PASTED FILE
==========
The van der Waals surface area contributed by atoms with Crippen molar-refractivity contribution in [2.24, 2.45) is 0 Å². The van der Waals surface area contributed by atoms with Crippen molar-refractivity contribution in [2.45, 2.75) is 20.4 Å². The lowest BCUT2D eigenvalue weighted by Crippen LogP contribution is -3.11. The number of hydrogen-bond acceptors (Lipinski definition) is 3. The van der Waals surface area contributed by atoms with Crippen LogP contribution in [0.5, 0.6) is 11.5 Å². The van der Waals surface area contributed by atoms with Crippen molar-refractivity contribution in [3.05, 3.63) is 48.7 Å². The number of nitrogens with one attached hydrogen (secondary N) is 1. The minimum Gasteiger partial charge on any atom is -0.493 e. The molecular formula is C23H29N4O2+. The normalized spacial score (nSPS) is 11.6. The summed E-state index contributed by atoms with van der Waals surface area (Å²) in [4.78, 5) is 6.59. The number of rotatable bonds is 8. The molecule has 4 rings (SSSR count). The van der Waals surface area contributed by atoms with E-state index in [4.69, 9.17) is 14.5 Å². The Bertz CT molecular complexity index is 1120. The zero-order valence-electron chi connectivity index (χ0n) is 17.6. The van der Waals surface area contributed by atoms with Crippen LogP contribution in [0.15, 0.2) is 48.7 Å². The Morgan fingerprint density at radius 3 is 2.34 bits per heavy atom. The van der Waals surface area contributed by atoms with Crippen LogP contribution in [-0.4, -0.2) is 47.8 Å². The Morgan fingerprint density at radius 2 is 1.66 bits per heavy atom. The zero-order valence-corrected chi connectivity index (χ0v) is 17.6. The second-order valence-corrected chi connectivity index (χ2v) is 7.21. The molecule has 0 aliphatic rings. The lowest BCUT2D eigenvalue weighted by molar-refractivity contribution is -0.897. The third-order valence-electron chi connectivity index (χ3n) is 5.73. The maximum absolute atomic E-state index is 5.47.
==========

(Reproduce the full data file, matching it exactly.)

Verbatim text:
The van der Waals surface area contributed by atoms with Crippen molar-refractivity contribution in [2.24, 2.45) is 0 Å². The van der Waals surface area contributed by atoms with Crippen molar-refractivity contribution in [2.45, 2.75) is 20.4 Å². The lowest BCUT2D eigenvalue weighted by Crippen LogP contribution is -3.11. The number of hydrogen-bond acceptors (Lipinski definition) is 3. The van der Waals surface area contributed by atoms with Crippen LogP contribution in [0.5, 0.6) is 11.5 Å². The van der Waals surface area contributed by atoms with Crippen molar-refractivity contribution in [3.05, 3.63) is 48.7 Å². The number of nitrogens with one attached hydrogen (secondary N) is 1. The minimum Gasteiger partial charge on any atom is -0.493 e. The molecular formula is C23H29N4O2+. The normalized spacial score (nSPS) is 11.6. The summed E-state index contributed by atoms with van der Waals surface area (Å²) in [4.78, 5) is 6.59. The number of rotatable bonds is 8. The molecule has 4 rings (SSSR count). The van der Waals surface area contributed by atoms with E-state index in [4.69, 9.17) is 14.5 Å². The Bertz CT molecular complexity index is 1120. The zero-order valence-electron chi connectivity index (χ0n) is 17.6. The van der Waals surface area contributed by atoms with Crippen LogP contribution in [0.15, 0.2) is 48.7 Å². The Morgan fingerprint density at radius 3 is 2.34 bits per heavy atom. The van der Waals surface area contributed by atoms with Crippen LogP contribution in [-0.4, -0.2) is 47.8 Å². The Morgan fingerprint density at radius 2 is 1.66 bits per heavy atom. The zero-order valence-corrected chi connectivity index (χ0v) is 17.6. The second-order valence-corrected chi connectivity index (χ2v) is 7.21. The molecule has 0 aliphatic rings. The lowest BCUT2D eigenvalue weighted by molar-refractivity contribution is -0.897. The third-order valence-electron chi connectivity index (χ3n) is 5.73. The maximum absolute atomic E-state index is 5.47.